Mike Quille praises the 'subversive internationalism' of the 2018 Teeside International Poetry Festival, and presents some of the poems performed there.
250 years ago, Middlesbrough-born James Cook set sail on one of history’s iconic imperialist journeys. It was a voyage which extended scientific, geographical and cultural knowledge of other peoples. It also facilitated the violent economic exploitation of the globe, the political domination of other peoples, and massive worldwide cultural destruction, theft and appropriation by Britain’s ruling class.
fish quay fugues
by Paul Summers
the old world is dying and the new world struggles to be born: now is the time of monsters.
- antonio gramsci
& the way will be perilous;
black ice & shark-eyed smiles,
several heaps of hogmanay vomit,
a vacant pizza-box draped with hoar,
its palimpsest of feast & greed,
bleak litany of the new & old,
dog-shit & fag-ends & crumbling roads,
the hours’ lash, the pains of labour,
the endless cycle of peddled fact.
& then the sanctuary of frozen sand;
its confluence of salt & wind-whipped crows,
the hymn of a sea cathedral hollow.
kick off your shoes my love & walk;
due east, towards the burgeoning sun.
plough on through the grave mounds
of haddock-frames & listless kelp,
tread slowly on the pebble field,
avoid the triggers of its toad-back traps;
then walk & wade & catch your breath,
beyond the bar where codling lurk,
let swell becalm your troubled blood,
squeeze shut your jaded eyes & dream;
the rapture of tectonic plates entwined
in acts of violence & of love, the red raw
ooze of magma’s birthing, each push,
each jolt, each breathless force exerted
sees citadels emergent from these waves,
a glimpse of doggerland’s trembling plains,
its strongholds of hope re-rendered
now un-drowned, their beacons still charged,
their gates agape, their monsters slain;
each edifice an altar awaiting our faith.
Working women and men in Middlesbrough never benefited very much from Britain’s imperialist project. It is now one of the most economically and socially deprived areas of the UK, and has the most ethnically diverse population in the North East.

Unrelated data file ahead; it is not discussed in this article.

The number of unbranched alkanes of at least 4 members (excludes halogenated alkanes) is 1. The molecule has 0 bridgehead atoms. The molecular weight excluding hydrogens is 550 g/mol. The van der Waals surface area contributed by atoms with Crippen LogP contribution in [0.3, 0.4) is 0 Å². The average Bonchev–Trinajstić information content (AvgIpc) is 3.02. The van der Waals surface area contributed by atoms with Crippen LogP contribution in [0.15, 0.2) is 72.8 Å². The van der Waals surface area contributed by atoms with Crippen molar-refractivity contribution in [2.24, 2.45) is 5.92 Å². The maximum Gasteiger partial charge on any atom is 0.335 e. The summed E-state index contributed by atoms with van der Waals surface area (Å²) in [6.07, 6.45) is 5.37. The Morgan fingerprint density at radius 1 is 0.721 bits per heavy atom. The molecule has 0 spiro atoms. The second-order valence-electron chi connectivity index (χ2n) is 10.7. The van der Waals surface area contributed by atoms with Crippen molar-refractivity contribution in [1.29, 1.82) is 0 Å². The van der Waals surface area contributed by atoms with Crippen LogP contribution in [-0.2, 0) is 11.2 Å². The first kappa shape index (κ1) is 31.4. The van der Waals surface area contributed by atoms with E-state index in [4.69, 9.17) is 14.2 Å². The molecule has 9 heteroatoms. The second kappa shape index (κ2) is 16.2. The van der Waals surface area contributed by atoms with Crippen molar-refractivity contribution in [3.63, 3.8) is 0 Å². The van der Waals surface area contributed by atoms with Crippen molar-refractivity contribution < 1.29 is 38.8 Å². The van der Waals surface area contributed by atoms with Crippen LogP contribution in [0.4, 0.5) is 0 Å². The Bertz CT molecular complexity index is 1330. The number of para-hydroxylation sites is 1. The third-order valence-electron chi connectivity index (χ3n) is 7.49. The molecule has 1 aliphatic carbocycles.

The Usefulness of Poetry
by Francis Combes
A young beggar encountered in the metro
had written these words
on a piece of cardboard hung round his neck;
‘As the burning forest
shouts towards the river’s water
I appeal to you:
Please give me
something to eat.’
And it seems
People were giving.
(Which would tend to point to
the usefulness of poetry
in our societies.)
Against this background of deindustrialization, poverty and dispossession, the Teeside International Poetry Festival, which ran in various venues in Middlesbrough at the end of April, showcased a phenomenal variety of examples of artistic, social and political engagement from countries around the world as well as from communities in the North East.
The sheer internationalism of the event was astounding. Poets came to read and perform their poetry from Iraq, Finland, Iceland, Nigeria, Botswana, Poland, Russia, India and elsewhere. The variety of the poetics on offer was astonishing, from Lev Rubinstein’s Russian conceptual poetry, with its roots in the wonderful flowering of conceptual arts in 1920s revolutionary Soviet Union……..
by Lev Rubinstein
Not at all possible.
Perhaps, at some point.
And not now.
And not now.
It could be soon.
Perhaps earlier than expected.
Well, that’s about all.
……….to Peter Adegbie’s and Eric Motswasale’s gloriously entertaining praise-poetry from Nigeria and Botswana, interrogating the rapacious – and ongoing – effects of European colonialism on Africa's languages and peoples:
by Peter Adegbie
Was a rallying cry!
When your car was stuck... Esoobay!
When friends gave a hand... Esoobay!
When brute strength was needed
all you required was a shout of Esoobay!
We will laugh and sometimes we cried,
but we always got the task done.
Esoobay was a mantra of vigour.
I thought Esoobay was Ibo or Efik
or one of those exotic dialect
of the proud Niger, rich in history and folklore.
O great bright sky, how could I
under your gaze have lived
in blindness for so long?
Who could ever imagine
that colonial abuse can become language.
This persona crept into our lives
without guns or machete.
It took on life, defying time
abusing reason until its truth shames me.
It is not the truth that hurts the most
but the emptiness that takes its place.
Esoobay... cherished chant of my youth